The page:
Saturday, November 28, 2009

Home for Thanksgiving

B and I are at my parents' house for the week, enjoying the break and the turkey. Because of the change in dinner rituals, we have failed to photograph any meals, so you get only descriptions. I should probably begin with the days before Thursday — green linguine with Alfredo sauce and parsley we brought from California, enchiladas, salmon with wild rice and broccoli — but in a week in which everyone cooks (and yet the food blogosphere is remarkably quiet), what's most interesting is Thanksgiving and its leftovers.

The menu for our Thanksgiving dinner, like most families', changes only by a dish or two each year. The guest list consists of my mother's friends from work, and some of her students: this year, in addition to the faculty couples who always attend, we had two Japanese exchange students, and one family who came only for dessert. We always make turkey (traditional), mashed potatoes (the only time we ever peel them), traditional sweet cranberry sauce (cook cranberries with sugar until they burst), raw cranberry relish with orange (combine in cuisinart), mashed butternut squash (roast, let cool, mash with butter and condensed orange juice, and reheat), baked sweet potato (cut into rounds and sprinkle with cumin and paprika), stuffing (bake separately from the turkey, as cooking the stuffing inside the bird is a foodborne-illness; make some vegetarian and some with sausage), gravy (my brother's dish; make with orange rind, apple juice, vegetable broth, herbs, and thicken with cornstarch), and in recent years coleslaw. Oh, and pies (blueberry, quince). The regular guests always pumpkin pie and stewed greens; the exchange students brought a delicious sushi with egg, shrimp, salmon, and rice.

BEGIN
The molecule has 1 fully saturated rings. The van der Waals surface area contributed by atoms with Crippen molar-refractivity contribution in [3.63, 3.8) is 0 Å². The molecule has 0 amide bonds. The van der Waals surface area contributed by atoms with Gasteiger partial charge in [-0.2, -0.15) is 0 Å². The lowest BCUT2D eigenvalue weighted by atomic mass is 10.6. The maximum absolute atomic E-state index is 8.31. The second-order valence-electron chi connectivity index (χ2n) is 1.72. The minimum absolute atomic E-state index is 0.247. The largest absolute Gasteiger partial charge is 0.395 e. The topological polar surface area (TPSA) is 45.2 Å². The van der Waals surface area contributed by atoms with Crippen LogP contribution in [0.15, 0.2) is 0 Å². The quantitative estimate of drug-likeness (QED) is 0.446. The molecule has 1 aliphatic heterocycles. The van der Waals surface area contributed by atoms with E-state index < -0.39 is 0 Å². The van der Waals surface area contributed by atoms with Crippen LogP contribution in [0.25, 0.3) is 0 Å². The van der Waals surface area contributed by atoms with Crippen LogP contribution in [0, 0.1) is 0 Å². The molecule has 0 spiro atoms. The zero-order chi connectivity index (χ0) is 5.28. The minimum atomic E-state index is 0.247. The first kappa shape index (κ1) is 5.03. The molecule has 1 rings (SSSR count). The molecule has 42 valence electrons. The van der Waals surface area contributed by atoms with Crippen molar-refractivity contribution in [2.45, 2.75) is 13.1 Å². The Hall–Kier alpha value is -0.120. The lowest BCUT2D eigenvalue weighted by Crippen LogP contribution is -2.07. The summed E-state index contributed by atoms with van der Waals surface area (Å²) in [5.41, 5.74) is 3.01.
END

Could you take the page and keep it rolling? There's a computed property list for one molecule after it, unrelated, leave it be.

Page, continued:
Friday is my favorite dinner each Thanksgiving, when we make turkey soup, and don't have to entertain a dozen guests. This year's stock was made with the giblets and major bones from the bird, old carrots and celery and parsley, a large onion, dried bay leaf, peppercorns, and fresh sage and thyme. Cover with water, simmer for hours. For the soup, we strained the stock and kept it on a simmer. Meanwhile, we sautéed a mirepoix of carrots, leeks, and celery, and then added zucchini. Then pour in the stock, add green beans, canned tomato (halved early girls from B and my August canning), chunks of turkey meat, leftover brown rice, and shredded dino kale; cover, bring back to a boil, and simmer/steam ten minutes. Salt to taste (actually, salt every time you add an ingredient), and serve.

With an overabundance still of turkey, breakfast yesterday and today is the traditional cold-turkey-with-cranberry-sauce (today's variation: toast bread in the broiler, and then add turkey to heat a bit under the broiler; salt and cranberry sauce complete the open-faced sandwiches). Lunch today is soup with stuffing; tomorrow is probably the same. The nice thing about Thanksgiving leftovers is that it takes a while to get sick of them (and B and I will return to California before then).

Not to leave you completely devoid of pictures, here are some of the San Francisco Bay that I took shortly after take-off (click to enlarge):

No comments: